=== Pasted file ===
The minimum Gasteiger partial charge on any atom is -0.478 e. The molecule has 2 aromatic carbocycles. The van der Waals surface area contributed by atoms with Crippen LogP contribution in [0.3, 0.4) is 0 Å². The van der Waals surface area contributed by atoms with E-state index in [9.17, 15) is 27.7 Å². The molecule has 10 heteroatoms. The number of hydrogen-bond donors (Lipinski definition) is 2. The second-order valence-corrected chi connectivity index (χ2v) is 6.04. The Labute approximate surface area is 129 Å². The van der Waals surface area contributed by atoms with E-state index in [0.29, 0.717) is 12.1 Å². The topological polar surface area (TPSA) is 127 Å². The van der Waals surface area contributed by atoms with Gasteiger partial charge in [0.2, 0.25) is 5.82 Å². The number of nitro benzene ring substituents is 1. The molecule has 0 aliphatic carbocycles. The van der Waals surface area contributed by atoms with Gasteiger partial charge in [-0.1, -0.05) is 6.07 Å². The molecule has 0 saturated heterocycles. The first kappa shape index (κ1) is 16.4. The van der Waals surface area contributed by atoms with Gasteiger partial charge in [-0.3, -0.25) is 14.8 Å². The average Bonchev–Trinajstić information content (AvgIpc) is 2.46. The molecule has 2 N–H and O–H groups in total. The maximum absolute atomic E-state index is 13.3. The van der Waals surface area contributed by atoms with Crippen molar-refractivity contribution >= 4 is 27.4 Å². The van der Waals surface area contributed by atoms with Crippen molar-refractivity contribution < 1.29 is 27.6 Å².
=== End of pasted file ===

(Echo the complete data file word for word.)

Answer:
The minimum Gasteiger partial charge on any atom is -0.478 e. The molecule has 2 aromatic carbocycles. The van der Waals surface area contributed by atoms with Crippen LogP contribution in [0.3, 0.4) is 0 Å². The van der Waals surface area contributed by atoms with E-state index in [9.17, 15) is 27.7 Å². The molecule has 10 heteroatoms. The number of hydrogen-bond donors (Lipinski definition) is 2. The second-order valence-corrected chi connectivity index (χ2v) is 6.04. The Labute approximate surface area is 129 Å². The van der Waals surface area contributed by atoms with E-state index in [0.29, 0.717) is 12.1 Å². The topological polar surface area (TPSA) is 127 Å². The van der Waals surface area contributed by atoms with Gasteiger partial charge in [0.2, 0.25) is 5.82 Å². The number of nitro benzene ring substituents is 1. The molecule has 0 aliphatic carbocycles. The van der Waals surface area contributed by atoms with Gasteiger partial charge in [-0.1, -0.05) is 6.07 Å². The molecule has 0 saturated heterocycles. The first kappa shape index (κ1) is 16.4. The van der Waals surface area contributed by atoms with Gasteiger partial charge in [-0.3, -0.25) is 14.8 Å². The average Bonchev–Trinajstić information content (AvgIpc) is 2.46. The molecule has 2 N–H and O–H groups in total. The maximum absolute atomic E-state index is 13.3. The van der Waals surface area contributed by atoms with Crippen molar-refractivity contribution >= 4 is 27.4 Å². The van der Waals surface area contributed by atoms with Crippen molar-refractivity contribution < 1.29 is 27.6 Å².